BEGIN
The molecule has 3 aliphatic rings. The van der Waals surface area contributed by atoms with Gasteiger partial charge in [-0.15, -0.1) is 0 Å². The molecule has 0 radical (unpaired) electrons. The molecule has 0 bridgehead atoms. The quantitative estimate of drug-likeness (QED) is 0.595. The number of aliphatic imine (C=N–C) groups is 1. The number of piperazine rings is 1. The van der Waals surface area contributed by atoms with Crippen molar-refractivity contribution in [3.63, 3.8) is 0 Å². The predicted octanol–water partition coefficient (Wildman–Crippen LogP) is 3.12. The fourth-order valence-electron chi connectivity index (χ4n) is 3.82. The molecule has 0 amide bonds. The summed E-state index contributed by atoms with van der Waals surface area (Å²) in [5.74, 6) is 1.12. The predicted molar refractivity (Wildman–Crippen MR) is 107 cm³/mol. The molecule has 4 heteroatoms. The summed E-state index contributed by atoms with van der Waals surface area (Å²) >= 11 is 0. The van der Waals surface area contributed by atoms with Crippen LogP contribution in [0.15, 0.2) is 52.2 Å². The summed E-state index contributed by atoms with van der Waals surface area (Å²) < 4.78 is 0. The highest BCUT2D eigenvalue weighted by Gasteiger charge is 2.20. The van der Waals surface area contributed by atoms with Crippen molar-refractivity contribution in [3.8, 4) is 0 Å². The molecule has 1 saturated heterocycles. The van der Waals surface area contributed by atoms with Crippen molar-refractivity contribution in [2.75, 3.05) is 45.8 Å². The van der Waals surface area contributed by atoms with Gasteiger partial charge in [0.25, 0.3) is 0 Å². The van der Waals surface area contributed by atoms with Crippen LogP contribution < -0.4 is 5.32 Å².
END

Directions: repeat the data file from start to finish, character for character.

The molecule has 3 aliphatic rings. The van der Waals surface area contributed by atoms with Gasteiger partial charge in [-0.15, -0.1) is 0 Å². The molecule has 0 radical (unpaired) electrons. The molecule has 0 bridgehead atoms. The quantitative estimate of drug-likeness (QED) is 0.595. The number of aliphatic imine (C=N–C) groups is 1. The number of piperazine rings is 1. The van der Waals surface area contributed by atoms with Crippen molar-refractivity contribution in [3.63, 3.8) is 0 Å². The predicted octanol–water partition coefficient (Wildman–Crippen LogP) is 3.12. The fourth-order valence-electron chi connectivity index (χ4n) is 3.82. The molecule has 0 amide bonds. The summed E-state index contributed by atoms with van der Waals surface area (Å²) in [5.74, 6) is 1.12. The predicted molar refractivity (Wildman–Crippen MR) is 107 cm³/mol. The molecule has 4 heteroatoms. The summed E-state index contributed by atoms with van der Waals surface area (Å²) >= 11 is 0. The van der Waals surface area contributed by atoms with Crippen LogP contribution in [0.15, 0.2) is 52.2 Å². The summed E-state index contributed by atoms with van der Waals surface area (Å²) < 4.78 is 0. The highest BCUT2D eigenvalue weighted by Gasteiger charge is 2.20. The van der Waals surface area contributed by atoms with Crippen molar-refractivity contribution in [3.8, 4) is 0 Å². The molecule has 1 saturated heterocycles. The van der Waals surface area contributed by atoms with Crippen molar-refractivity contribution in [2.75, 3.05) is 45.8 Å². The van der Waals surface area contributed by atoms with Gasteiger partial charge in [0.25, 0.3) is 0 Å². The van der Waals surface area contributed by atoms with Crippen LogP contribution < -0.4 is 5.32 Å².